Part 1: Diplomacy
1555 – Peace of Augsburg
1648 – Peace of Westphalia
1763 – Peace of Paris
1814 – Congress of Vienna
1848 – The Frankfurt Assembly
1919 – The Treaty of Versailles
1945 – Formation of the United Nations
1975 – Helsinki Conference
Part 2: Revolutions
The Peace of Augsburg
The Peace of Augsburg was signed in 1555, ending the wars of religion in the Holy Roman Empire. It stated that the leaders of the many provinces in the Empire can decide what religion they wanted their people to follow. This treaty recognized Lutheran Protestants and Catholics, but not Calvinism. This essentially was the first time in the Holy Roman Empire that another religion was allowed, besides Catholicism.
Treaty of Westphalia
Signed in 1648, the Treaty of Westphalia once again ended a religious war, the Thirty Years’ War. It was the treaty that recognized Calvinism, finally, along with Lutheranism and Catholicism. It used the same policy as the treaty before, The Peace of Augsburg. The Holy Roman Empire had effectively become a collection of different states and provinces with differing religious views ruled by mainly Hapsburgs.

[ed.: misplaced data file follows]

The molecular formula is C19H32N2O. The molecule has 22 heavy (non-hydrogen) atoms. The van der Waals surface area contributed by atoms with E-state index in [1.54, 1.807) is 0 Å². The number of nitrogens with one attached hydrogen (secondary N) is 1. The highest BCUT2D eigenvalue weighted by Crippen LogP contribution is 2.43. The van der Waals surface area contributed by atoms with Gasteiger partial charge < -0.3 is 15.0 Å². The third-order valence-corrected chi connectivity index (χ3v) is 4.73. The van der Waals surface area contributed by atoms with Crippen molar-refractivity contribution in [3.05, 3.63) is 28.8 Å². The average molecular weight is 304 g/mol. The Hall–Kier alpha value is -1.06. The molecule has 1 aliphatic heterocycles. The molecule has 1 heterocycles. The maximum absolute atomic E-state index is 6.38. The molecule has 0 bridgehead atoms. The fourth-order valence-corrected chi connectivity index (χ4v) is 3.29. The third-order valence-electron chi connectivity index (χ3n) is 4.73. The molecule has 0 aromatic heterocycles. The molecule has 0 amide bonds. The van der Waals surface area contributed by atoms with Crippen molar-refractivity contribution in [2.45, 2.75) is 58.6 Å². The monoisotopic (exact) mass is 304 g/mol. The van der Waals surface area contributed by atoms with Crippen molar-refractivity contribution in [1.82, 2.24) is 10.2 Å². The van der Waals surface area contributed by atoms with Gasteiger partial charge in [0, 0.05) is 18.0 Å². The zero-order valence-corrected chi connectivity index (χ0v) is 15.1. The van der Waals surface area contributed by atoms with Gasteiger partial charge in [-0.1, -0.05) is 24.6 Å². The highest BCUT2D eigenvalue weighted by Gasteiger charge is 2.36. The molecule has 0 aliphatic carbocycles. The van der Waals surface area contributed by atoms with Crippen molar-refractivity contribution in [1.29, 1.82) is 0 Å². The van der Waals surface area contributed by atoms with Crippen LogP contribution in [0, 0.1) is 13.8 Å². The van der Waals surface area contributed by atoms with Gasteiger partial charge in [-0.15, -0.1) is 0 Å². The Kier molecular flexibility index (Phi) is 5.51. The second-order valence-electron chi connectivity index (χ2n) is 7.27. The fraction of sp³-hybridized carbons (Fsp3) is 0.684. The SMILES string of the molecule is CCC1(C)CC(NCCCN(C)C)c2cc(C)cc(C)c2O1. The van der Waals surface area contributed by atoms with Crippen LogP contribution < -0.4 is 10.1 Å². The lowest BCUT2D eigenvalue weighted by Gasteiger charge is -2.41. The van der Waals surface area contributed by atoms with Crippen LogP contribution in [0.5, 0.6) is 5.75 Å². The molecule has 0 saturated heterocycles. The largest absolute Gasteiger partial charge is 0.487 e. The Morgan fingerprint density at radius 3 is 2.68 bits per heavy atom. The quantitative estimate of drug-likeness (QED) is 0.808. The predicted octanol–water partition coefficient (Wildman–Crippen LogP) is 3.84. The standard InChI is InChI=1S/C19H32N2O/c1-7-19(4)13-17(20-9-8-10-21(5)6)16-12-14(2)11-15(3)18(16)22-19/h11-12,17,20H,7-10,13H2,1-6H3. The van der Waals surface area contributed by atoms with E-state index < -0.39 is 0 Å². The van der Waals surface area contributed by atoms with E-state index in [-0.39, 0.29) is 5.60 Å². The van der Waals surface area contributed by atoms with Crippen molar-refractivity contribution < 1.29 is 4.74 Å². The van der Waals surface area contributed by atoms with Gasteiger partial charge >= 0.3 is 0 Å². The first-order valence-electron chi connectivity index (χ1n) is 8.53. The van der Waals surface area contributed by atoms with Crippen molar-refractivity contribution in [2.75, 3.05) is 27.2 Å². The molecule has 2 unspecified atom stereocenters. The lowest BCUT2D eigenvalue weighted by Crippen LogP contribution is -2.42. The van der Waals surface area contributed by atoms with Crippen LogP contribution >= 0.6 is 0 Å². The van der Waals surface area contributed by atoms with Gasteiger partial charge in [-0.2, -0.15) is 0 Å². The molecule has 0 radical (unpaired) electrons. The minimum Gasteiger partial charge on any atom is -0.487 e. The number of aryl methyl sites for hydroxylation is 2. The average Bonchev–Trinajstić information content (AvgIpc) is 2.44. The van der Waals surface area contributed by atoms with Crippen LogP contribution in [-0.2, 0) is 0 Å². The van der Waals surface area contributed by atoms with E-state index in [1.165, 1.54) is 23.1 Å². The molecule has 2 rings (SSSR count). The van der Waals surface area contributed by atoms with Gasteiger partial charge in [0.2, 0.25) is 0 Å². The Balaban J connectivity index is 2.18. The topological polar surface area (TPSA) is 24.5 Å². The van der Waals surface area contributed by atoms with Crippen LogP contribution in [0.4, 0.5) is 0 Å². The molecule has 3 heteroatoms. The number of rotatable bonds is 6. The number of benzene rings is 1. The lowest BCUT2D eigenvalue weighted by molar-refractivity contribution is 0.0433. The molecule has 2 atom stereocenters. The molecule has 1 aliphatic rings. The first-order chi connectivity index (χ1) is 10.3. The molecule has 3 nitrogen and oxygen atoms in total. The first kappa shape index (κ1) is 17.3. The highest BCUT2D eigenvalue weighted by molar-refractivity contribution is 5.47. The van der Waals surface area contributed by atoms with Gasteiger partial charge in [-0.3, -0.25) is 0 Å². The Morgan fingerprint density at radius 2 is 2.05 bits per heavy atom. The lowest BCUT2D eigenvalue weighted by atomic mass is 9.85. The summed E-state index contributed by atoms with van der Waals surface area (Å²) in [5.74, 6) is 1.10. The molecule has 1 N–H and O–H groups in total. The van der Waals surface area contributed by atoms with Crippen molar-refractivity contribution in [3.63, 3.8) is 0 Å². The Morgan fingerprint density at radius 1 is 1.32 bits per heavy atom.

Peace of Paris
The Peace of Paris was signed in 1763. It was signed in a peace agreement to end the Seven Years’ War. Britain obtained much of French lands in the Americas, beginning their extensive dominance outside of continental Europe. However, the French obtained the West Indies, which was also a treasure for them. Prussia and Austria were not included in the treaty, instead signing a different treaty, the Treaty of Hubertusburg.
Congress of Vienna
The Congress of Vienna was a meeting of the leaders of many countries from Europe to decide what to do after the Napoleonic Wars. The “Final Act” of the treaty was signed just days after his final defeat at Waterloo. The Bourbons of France were restored as the monarchs and Napoleon was exiled once again. The...